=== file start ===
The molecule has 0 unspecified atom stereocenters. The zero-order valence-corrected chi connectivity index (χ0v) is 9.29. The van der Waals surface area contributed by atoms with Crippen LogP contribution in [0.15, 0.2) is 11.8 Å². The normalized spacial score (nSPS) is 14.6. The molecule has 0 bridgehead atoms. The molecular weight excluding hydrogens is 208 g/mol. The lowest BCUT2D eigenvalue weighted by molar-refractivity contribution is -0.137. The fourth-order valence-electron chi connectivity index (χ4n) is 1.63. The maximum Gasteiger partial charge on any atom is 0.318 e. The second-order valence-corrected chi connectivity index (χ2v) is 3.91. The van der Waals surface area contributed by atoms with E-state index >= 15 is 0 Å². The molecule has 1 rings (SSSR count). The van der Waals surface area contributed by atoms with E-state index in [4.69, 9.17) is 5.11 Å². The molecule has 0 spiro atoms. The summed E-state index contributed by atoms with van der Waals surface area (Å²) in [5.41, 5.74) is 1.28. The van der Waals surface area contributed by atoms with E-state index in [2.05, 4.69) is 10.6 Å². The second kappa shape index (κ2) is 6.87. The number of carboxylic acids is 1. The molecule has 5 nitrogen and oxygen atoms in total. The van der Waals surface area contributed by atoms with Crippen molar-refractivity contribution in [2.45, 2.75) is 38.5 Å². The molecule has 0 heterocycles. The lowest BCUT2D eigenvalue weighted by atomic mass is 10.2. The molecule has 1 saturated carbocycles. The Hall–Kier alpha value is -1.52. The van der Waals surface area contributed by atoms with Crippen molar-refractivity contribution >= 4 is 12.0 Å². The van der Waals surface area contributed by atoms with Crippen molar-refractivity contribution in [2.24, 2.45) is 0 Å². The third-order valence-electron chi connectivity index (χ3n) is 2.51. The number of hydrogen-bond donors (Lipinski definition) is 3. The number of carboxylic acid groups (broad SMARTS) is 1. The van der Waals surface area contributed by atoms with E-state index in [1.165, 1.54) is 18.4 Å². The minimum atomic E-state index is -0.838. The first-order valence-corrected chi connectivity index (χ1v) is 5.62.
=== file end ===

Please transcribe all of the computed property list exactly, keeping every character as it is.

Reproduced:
The molecule has 0 unspecified atom stereocenters. The zero-order valence-corrected chi connectivity index (χ0v) is 9.29. The van der Waals surface area contributed by atoms with Crippen LogP contribution in [0.15, 0.2) is 11.8 Å². The normalized spacial score (nSPS) is 14.6. The molecule has 0 bridgehead atoms. The molecular weight excluding hydrogens is 208 g/mol. The lowest BCUT2D eigenvalue weighted by molar-refractivity contribution is -0.137. The fourth-order valence-electron chi connectivity index (χ4n) is 1.63. The maximum Gasteiger partial charge on any atom is 0.318 e. The second-order valence-corrected chi connectivity index (χ2v) is 3.91. The van der Waals surface area contributed by atoms with E-state index >= 15 is 0 Å². The molecule has 1 rings (SSSR count). The van der Waals surface area contributed by atoms with E-state index in [4.69, 9.17) is 5.11 Å². The molecule has 0 spiro atoms. The summed E-state index contributed by atoms with van der Waals surface area (Å²) in [5.41, 5.74) is 1.28. The van der Waals surface area contributed by atoms with E-state index in [2.05, 4.69) is 10.6 Å². The second kappa shape index (κ2) is 6.87. The number of carboxylic acids is 1. The molecule has 5 nitrogen and oxygen atoms in total. The van der Waals surface area contributed by atoms with Crippen molar-refractivity contribution in [2.45, 2.75) is 38.5 Å². The molecule has 0 heterocycles. The lowest BCUT2D eigenvalue weighted by atomic mass is 10.2. The molecule has 1 saturated carbocycles. The Hall–Kier alpha value is -1.52. The van der Waals surface area contributed by atoms with Crippen molar-refractivity contribution >= 4 is 12.0 Å². The van der Waals surface area contributed by atoms with Crippen molar-refractivity contribution in [2.24, 2.45) is 0 Å². The third-order valence-electron chi connectivity index (χ3n) is 2.51. The number of hydrogen-bond donors (Lipinski definition) is 3. The number of carboxylic acid groups (broad SMARTS) is 1. The van der Waals surface area contributed by atoms with E-state index in [1.165, 1.54) is 18.4 Å². The minimum atomic E-state index is -0.838. The first-order valence-corrected chi connectivity index (χ1v) is 5.62.